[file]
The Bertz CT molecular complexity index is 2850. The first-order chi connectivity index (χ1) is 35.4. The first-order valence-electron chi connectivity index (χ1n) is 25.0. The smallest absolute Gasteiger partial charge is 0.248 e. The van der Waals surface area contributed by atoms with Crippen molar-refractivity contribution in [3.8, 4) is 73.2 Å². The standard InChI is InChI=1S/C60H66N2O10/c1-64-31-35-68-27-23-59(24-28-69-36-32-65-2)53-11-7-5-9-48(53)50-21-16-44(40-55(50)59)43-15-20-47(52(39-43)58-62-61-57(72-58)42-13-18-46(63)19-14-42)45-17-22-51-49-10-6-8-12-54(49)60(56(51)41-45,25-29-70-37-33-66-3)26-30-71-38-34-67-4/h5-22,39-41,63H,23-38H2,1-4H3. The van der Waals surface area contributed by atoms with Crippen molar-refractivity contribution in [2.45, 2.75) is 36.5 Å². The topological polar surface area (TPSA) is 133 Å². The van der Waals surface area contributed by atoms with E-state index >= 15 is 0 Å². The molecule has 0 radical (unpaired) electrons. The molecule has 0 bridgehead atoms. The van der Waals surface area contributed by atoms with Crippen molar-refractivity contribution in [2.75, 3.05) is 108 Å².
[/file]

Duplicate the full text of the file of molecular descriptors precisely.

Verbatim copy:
The Bertz CT molecular complexity index is 2850. The first-order chi connectivity index (χ1) is 35.4. The first-order valence-electron chi connectivity index (χ1n) is 25.0. The smallest absolute Gasteiger partial charge is 0.248 e. The van der Waals surface area contributed by atoms with Crippen molar-refractivity contribution in [3.8, 4) is 73.2 Å². The standard InChI is InChI=1S/C60H66N2O10/c1-64-31-35-68-27-23-59(24-28-69-36-32-65-2)53-11-7-5-9-48(53)50-21-16-44(40-55(50)59)43-15-20-47(52(39-43)58-62-61-57(72-58)42-13-18-46(63)19-14-42)45-17-22-51-49-10-6-8-12-54(49)60(56(51)41-45,25-29-70-37-33-66-3)26-30-71-38-34-67-4/h5-22,39-41,63H,23-38H2,1-4H3. The van der Waals surface area contributed by atoms with Crippen molar-refractivity contribution in [2.45, 2.75) is 36.5 Å². The topological polar surface area (TPSA) is 133 Å². The van der Waals surface area contributed by atoms with E-state index >= 15 is 0 Å². The molecule has 0 radical (unpaired) electrons. The molecule has 0 bridgehead atoms. The van der Waals surface area contributed by atoms with Crippen molar-refractivity contribution in [2.75, 3.05) is 108 Å².